“Well,” said the old philosopher, “that’s exactly what you’re going to find here. No doubt about it.”
The life of the spirit needs exercise.
When I talk about the spiritual life, I’m not talking about belief systems as much as I’m talking about attitudes.
I’m not talking about the particular religion you might have been brought up in, but about the basic message that was conveyed to you – that life is good, or not so good; that you are basically good, or not good; that you are loved, or not so lovable; that you are capable, or no so capable.
Life is not easy for anyone. I found a little poem by Norman Glass. He calls it Reverse Living:
Life is tough.
It takes up a lot of your time, all your weekends,
and what do you get at the end of it?
…Death, a great reward.
I think the life cycle is all backwards.
You should die first, get it out of the way.
Then you should live twenty years in an old-age home.
You get kicked out when you’re too young,
you get a gold watch, you go to work.
You work for forty years until you’re
young enough to enjoy your retirement.
You go to college, you party until you’re ready for high school,
you become a little kid, you play, you have no responsibilities,
you become a little boy or girl, you go back into the womb,
you spend your last nine months floating.
And you finish off as a gleam in someone’s eye.
Spiritual calisthenics are the exercises that help us to turn old ideas around and get some new insight.
The spiritual life is, after all, the inner life. It’s influenced by the people and place we were born, grew up; it’s influenced by the religious ideas we were taught; the mashed potatoes and gravy of Sunday school, or Hebrew school…the sweet dessert of First Communion, bar or bat Mitvah.
But the life of the spirit needs to be nurtured in the fresh air of each new chapter in life; it can go into hibernation for a while, but eventually it must wake up. Or, like the potted plant that has outgrown its container it must re-potted and set out in the sun—but not too much direct sun; and it must be watered, but not too much water.
My mother was convinced that her little conversations with her plants helped them to grow or to survive a difficult time. Who would argue with that – it was clear to me that those plants nurtured her spirit. It’s always a two-way street; we are nurtured by what we take care of – what we love comes back to us.
Religious holidays provide spiritual calisthenics. If you pay attention you’ll find a new little twist every year; a new twist for Rosh Hashanah and Yom Kippur; a new twist at Christmas and Easter and Passover.
When I spoke to the Neighboring Faiths class someone asked if there are any exclusively Unitarian Universalist holidays. I said that April 1st is our holiday.
I was only half kidding, since April Fool’s Day suggests the need to have a good laugh once in a while; a sense of humor is an essential exercise in the spiritual calisthenics routine.
We who lead worship have assumed a serious responsibility, to be sure; but the quality of our time together – including this hour in the sanctuary, is a two-way street.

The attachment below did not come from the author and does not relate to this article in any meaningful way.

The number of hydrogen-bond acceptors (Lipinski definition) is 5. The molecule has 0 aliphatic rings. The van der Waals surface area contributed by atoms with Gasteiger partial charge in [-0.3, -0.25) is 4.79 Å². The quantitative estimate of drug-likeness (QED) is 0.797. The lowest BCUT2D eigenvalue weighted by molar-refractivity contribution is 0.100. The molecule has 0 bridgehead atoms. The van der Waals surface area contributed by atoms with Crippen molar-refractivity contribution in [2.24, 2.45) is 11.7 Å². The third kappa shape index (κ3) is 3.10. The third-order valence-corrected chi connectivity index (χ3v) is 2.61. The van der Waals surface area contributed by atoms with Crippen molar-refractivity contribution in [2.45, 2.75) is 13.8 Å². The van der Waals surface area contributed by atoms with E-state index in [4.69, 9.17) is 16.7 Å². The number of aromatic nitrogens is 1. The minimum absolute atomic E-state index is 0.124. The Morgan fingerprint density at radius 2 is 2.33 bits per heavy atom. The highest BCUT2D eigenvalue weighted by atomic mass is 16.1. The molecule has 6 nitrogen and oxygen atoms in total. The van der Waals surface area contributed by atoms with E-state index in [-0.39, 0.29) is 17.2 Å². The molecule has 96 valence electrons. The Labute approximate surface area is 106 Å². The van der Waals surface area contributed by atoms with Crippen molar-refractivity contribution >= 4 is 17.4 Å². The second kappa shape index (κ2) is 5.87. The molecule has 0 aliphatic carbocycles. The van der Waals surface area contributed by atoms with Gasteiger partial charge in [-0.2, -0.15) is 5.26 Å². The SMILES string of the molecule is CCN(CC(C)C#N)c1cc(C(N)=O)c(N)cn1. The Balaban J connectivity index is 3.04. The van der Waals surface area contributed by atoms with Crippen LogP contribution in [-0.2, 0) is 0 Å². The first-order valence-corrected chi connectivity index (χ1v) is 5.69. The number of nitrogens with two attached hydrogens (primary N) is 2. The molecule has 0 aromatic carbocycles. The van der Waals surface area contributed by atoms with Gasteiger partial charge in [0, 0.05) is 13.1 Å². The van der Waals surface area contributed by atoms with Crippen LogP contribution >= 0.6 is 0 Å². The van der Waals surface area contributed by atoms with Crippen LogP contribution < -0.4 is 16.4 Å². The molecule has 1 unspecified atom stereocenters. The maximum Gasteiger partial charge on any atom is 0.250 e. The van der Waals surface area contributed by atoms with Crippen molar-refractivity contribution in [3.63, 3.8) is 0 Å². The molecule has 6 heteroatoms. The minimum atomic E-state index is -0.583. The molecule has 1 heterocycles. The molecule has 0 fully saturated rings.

You must come prepared to get what you need. You know the old saying, “When the student is ready the teacher arrives.” The student who is ready has a number 2 pencil; the student who is ready is on the look out, ready to get out the notebook.
That is to say, you have certain responsibilities here, and I’m not talking about taking notes – I’m talking about making a mental note; or hearing the notes in the music; or hearing the sounds of silence in the meditation time; or seeing a heart that is opened by sharing a joy or a sorrow in candle lighting, or being ready to hear a heart during a coffee-hour conversation.
I’m talking about Huck Finn lying on his back on that raft with his friend and companion, Jim, looking up at the stars; or about you sitting quietly looking out the window feeling re-connected to Mother Earth, here on this little corner of the earth sharing the planet with all its inhabitants, perhaps feeling re-connected to those who have gone before…those who loved some love into you and you realize that it’s still alive in you.
Come prepared to be blessed by seeing the sky, the trees and the hill as sublime so you feel at home in the here and now.
Come prepared to discover the deep power of life that is flowing through you and me, nourished by the sentiment we call virtue.
Emerson says, “This sentiment is divine and deifying…Through it, the soul first knows itself…showing the fountain of all good to be in himself…then he can worship and be enlarged by his worship.”
For the past 37 years I’ve occupied a pulpit, having assumed a specific responsibility for the care of the soul. But I remember my pew experience; I remember looking forward to a good, thought-provoking sermon. I would remove my eyeglasses at the start of the sermon, feeling like I was about to begin a brief-but-important journey, or about to dive into uncharted water.
“The good hearer is sure he has been touched sometimes…I am not ignorant that when we preach unworthily, it is not always quite in vain. There is a good ear, in some, that draws supplies to virtue out of very indifferent nutriment. There is poetic truth concealed in all the commonplaces of prayer and of sermons, and though foolishly spoken, they may be wisely heard.”
How many times have a stood in this batter’s box and had three swings without a hit only to have someone suggest there was a home run in one of those swings. “Ah, yes,” I tell myself, there is, indeed, a good ear that can draw supplies to virtue out of very indifferent nutriment; an ear that can draw supplies to good health or the restoration of hope.